Patricia HIELE   (°Nieuwpoort (B) 1959)

In the late seventies Patricia Hiele studied Monumental Expression at the Westhoek Academy in Koksijde (B).
She also studies chemistry then, making it her profession at the research centre of AGFA-Gevaert. But the encounter with several art forms kept lingering for many years.
Early nineties she took a fresh start with Sculpture studies at the Academy of Mortsel (B), and since then art has taken a permanent place in her life again.

 In her sculpture work she confronts herself with the stone in an attempt to bring it to life; the raw stone reveals its polished “inner”side, but even in the smoothly polished sculpture there is often a fracture surface left that refers to its origin as a stone.

The composition of her work is very strict, nearly mathematically correct, using geometrical forms, seeking the right balance.
The combination of materials, blue-stone vs marble, hard vs soft; the effect of the element fire on metal, giving it an extra dimension followed by the symbiosis with the stone; this all is initiated by a search for harmony and tension.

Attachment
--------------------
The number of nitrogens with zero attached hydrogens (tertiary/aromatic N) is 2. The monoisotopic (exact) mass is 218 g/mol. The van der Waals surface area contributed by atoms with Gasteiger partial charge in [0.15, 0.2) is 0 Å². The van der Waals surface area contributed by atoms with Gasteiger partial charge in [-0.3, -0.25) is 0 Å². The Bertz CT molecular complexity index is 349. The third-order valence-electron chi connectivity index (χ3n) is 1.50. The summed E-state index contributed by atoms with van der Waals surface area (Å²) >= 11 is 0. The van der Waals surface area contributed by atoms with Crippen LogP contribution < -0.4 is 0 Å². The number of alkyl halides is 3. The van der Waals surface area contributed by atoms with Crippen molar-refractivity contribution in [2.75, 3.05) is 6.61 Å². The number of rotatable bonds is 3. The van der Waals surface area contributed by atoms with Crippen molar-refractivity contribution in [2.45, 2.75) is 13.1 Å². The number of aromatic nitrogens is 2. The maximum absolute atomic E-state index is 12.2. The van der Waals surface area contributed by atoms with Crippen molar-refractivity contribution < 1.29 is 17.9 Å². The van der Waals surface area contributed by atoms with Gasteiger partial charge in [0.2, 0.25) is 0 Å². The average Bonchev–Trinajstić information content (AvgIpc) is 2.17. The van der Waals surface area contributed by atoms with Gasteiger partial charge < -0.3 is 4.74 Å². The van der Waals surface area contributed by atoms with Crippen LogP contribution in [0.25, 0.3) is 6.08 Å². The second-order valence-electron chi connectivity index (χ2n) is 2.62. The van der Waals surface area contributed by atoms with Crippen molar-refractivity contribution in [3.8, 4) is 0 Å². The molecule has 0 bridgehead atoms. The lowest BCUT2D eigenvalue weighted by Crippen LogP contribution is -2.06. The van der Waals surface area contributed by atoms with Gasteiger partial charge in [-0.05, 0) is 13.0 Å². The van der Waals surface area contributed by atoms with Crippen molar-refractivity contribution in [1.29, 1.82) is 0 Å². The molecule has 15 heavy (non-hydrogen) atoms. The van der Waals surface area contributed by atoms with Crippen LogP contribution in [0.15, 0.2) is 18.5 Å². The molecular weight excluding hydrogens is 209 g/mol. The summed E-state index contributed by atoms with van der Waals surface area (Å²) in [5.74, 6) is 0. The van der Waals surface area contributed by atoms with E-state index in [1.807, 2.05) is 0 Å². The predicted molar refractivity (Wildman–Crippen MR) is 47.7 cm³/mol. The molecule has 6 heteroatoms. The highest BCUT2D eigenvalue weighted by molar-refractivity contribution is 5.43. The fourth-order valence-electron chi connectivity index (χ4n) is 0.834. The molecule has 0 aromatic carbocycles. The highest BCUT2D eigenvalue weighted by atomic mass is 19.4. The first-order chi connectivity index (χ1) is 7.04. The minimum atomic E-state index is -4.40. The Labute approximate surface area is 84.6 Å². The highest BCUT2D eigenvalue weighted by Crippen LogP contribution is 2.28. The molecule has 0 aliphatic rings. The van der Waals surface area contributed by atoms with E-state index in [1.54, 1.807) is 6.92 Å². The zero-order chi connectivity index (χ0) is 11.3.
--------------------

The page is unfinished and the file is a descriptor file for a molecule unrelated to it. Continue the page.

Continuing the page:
Metal, bended like a bow, uses this tension as a source of potential energy.
That’s why a lot of her recent work consists of a combination of metal and stone.

The use of the element water also takes an important place in her work. She uses water to bring the stone to life, in a constant interaction with weather and wind.
The water sculptures are like sources, where the water seeks its way down, over and over again, in an eternal cycle.

Taking all of this into account, the creation process can be seen as a synthesis of the whole of our environment and its basic nature elements.

In her photography Patricia focuses, by means of MACRO-shots, on the universality of forms and structures, which goes from the atomic up to the universal level.
Details of colours, forms, structures, textures
are frozen, digitally handled, are combined into compositions, with he same care as she builds up her sculptures.
She prefers this work to be called Fragments rather than Photographs. As they are detached from their context, they live a life of their own, away from the reality of a photograph.

Review of Exhibitions
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Review of her Work
   Sculptures          Fragments